Juvenile Homicide

Carl C. Bell, MD
JAMA. 1990;263(1):124-125. doi:10.1001/jama.1990.03440010122048.
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This book, which is actually a monograph, addresses the very narrow but important topic of juvenile homicide. The fact that juveniles arrested for homicide account for a small percentage of homicides (under 10%), and only a small proportion of these offenders are referred for a mental health evaluation, implies that the number of mental health clinicians and psychiatrists who would find this book useful in their practice will be limited. Despite this reality, by tackling the subject of adolescent homicide, which is the end point of adolescent aggression, the authors of the various chapters of the book give insight into lethal and nonlethal aggression of juveniles.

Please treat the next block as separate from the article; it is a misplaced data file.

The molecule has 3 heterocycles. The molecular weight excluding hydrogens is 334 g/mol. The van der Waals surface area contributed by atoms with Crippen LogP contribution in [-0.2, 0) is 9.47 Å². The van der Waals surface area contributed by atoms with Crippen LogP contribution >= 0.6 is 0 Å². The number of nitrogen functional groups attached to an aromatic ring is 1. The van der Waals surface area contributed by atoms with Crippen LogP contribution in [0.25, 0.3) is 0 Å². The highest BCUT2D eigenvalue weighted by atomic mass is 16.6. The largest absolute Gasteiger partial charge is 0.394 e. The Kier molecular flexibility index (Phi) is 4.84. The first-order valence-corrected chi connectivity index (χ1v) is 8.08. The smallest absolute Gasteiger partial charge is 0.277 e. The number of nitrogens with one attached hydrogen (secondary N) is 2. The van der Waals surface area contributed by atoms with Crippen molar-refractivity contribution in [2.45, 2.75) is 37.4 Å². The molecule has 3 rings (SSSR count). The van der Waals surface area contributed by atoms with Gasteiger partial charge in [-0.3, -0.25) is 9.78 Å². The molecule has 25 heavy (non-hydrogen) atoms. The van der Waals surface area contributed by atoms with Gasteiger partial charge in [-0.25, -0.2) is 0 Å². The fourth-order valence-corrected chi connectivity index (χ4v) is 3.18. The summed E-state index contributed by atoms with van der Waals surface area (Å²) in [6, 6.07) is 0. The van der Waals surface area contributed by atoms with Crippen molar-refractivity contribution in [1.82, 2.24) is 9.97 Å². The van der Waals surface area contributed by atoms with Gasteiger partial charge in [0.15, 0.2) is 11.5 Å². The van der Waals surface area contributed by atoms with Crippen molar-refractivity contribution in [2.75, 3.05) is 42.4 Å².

Chapter 1 gives an excellent comprehensive review of the literature on the causes of juvenile homicide. Issues of major psychopathology, episodic dyscontrol or brief psychosis, brain dysfunction, psychodynamic factors, and preadolescent homicidal behaviors are covered. The author aptly notes that most studies on the


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